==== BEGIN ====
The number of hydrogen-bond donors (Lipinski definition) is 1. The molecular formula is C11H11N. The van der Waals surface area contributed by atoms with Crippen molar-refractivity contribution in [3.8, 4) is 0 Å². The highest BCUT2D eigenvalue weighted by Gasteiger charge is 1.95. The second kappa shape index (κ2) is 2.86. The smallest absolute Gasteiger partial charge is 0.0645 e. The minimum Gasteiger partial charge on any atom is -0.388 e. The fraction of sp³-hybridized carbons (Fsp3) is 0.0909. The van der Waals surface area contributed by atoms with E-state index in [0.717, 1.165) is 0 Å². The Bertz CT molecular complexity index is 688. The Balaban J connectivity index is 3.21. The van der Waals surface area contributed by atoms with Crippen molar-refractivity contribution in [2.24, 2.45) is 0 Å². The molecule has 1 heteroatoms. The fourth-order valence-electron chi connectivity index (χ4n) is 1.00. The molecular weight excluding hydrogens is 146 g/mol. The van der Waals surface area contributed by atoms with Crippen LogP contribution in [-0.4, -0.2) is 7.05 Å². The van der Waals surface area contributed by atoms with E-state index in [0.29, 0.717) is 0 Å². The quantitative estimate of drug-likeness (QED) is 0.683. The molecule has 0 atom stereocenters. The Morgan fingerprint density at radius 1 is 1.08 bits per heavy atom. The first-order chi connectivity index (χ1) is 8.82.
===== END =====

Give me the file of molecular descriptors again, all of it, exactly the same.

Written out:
The number of hydrogen-bond donors (Lipinski definition) is 1. The molecular formula is C11H11N. The van der Waals surface area contributed by atoms with Crippen molar-refractivity contribution in [3.8, 4) is 0 Å². The highest BCUT2D eigenvalue weighted by Gasteiger charge is 1.95. The second kappa shape index (κ2) is 2.86. The smallest absolute Gasteiger partial charge is 0.0645 e. The minimum Gasteiger partial charge on any atom is -0.388 e. The fraction of sp³-hybridized carbons (Fsp3) is 0.0909. The van der Waals surface area contributed by atoms with E-state index in [0.717, 1.165) is 0 Å². The Bertz CT molecular complexity index is 688. The Balaban J connectivity index is 3.21. The van der Waals surface area contributed by atoms with Crippen molar-refractivity contribution in [2.24, 2.45) is 0 Å². The molecule has 1 heteroatoms. The fourth-order valence-electron chi connectivity index (χ4n) is 1.00. The molecular weight excluding hydrogens is 146 g/mol. The van der Waals surface area contributed by atoms with Crippen LogP contribution in [-0.4, -0.2) is 7.05 Å². The van der Waals surface area contributed by atoms with E-state index in [0.29, 0.717) is 0 Å². The quantitative estimate of drug-likeness (QED) is 0.683. The molecule has 0 atom stereocenters. The Morgan fingerprint density at radius 1 is 1.08 bits per heavy atom. The first-order chi connectivity index (χ1) is 8.82.